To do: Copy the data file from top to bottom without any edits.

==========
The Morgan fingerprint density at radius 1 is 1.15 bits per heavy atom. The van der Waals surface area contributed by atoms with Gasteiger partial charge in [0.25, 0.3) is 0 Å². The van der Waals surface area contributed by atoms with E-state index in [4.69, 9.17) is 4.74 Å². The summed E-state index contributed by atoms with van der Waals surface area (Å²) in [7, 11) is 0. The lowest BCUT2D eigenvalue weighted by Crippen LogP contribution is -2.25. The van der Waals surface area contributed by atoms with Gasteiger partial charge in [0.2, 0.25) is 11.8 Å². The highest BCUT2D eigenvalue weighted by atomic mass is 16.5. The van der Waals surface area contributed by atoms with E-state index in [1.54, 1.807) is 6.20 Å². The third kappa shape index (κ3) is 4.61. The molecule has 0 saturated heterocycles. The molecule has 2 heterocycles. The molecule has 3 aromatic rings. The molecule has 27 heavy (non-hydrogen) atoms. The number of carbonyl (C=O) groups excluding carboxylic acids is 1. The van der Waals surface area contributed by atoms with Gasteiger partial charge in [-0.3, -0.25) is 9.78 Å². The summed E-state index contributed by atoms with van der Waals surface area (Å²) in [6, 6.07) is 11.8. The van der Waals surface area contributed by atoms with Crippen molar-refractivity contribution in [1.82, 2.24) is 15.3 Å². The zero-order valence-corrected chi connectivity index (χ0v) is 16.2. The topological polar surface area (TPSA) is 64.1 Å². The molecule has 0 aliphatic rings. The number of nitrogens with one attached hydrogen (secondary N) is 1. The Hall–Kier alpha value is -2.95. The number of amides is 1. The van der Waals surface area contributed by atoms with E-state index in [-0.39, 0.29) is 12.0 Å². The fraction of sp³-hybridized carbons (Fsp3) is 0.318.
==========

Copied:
The Morgan fingerprint density at radius 1 is 1.15 bits per heavy atom. The van der Waals surface area contributed by atoms with Gasteiger partial charge in [0.25, 0.3) is 0 Å². The van der Waals surface area contributed by atoms with E-state index in [4.69, 9.17) is 4.74 Å². The summed E-state index contributed by atoms with van der Waals surface area (Å²) in [7, 11) is 0. The lowest BCUT2D eigenvalue weighted by Crippen LogP contribution is -2.25. The van der Waals surface area contributed by atoms with Gasteiger partial charge in [0.2, 0.25) is 11.8 Å². The highest BCUT2D eigenvalue weighted by atomic mass is 16.5. The van der Waals surface area contributed by atoms with E-state index in [1.54, 1.807) is 6.20 Å². The third kappa shape index (κ3) is 4.61. The molecule has 0 saturated heterocycles. The molecule has 2 heterocycles. The molecule has 3 aromatic rings. The molecule has 27 heavy (non-hydrogen) atoms. The number of carbonyl (C=O) groups excluding carboxylic acids is 1. The van der Waals surface area contributed by atoms with Gasteiger partial charge in [-0.3, -0.25) is 9.78 Å². The summed E-state index contributed by atoms with van der Waals surface area (Å²) in [6, 6.07) is 11.8. The van der Waals surface area contributed by atoms with Crippen molar-refractivity contribution in [1.82, 2.24) is 15.3 Å². The zero-order valence-corrected chi connectivity index (χ0v) is 16.2. The topological polar surface area (TPSA) is 64.1 Å². The molecule has 0 aliphatic rings. The number of nitrogens with one attached hydrogen (secondary N) is 1. The Hall–Kier alpha value is -2.95. The number of amides is 1. The van der Waals surface area contributed by atoms with E-state index in [-0.39, 0.29) is 12.0 Å². The fraction of sp³-hybridized carbons (Fsp3) is 0.318.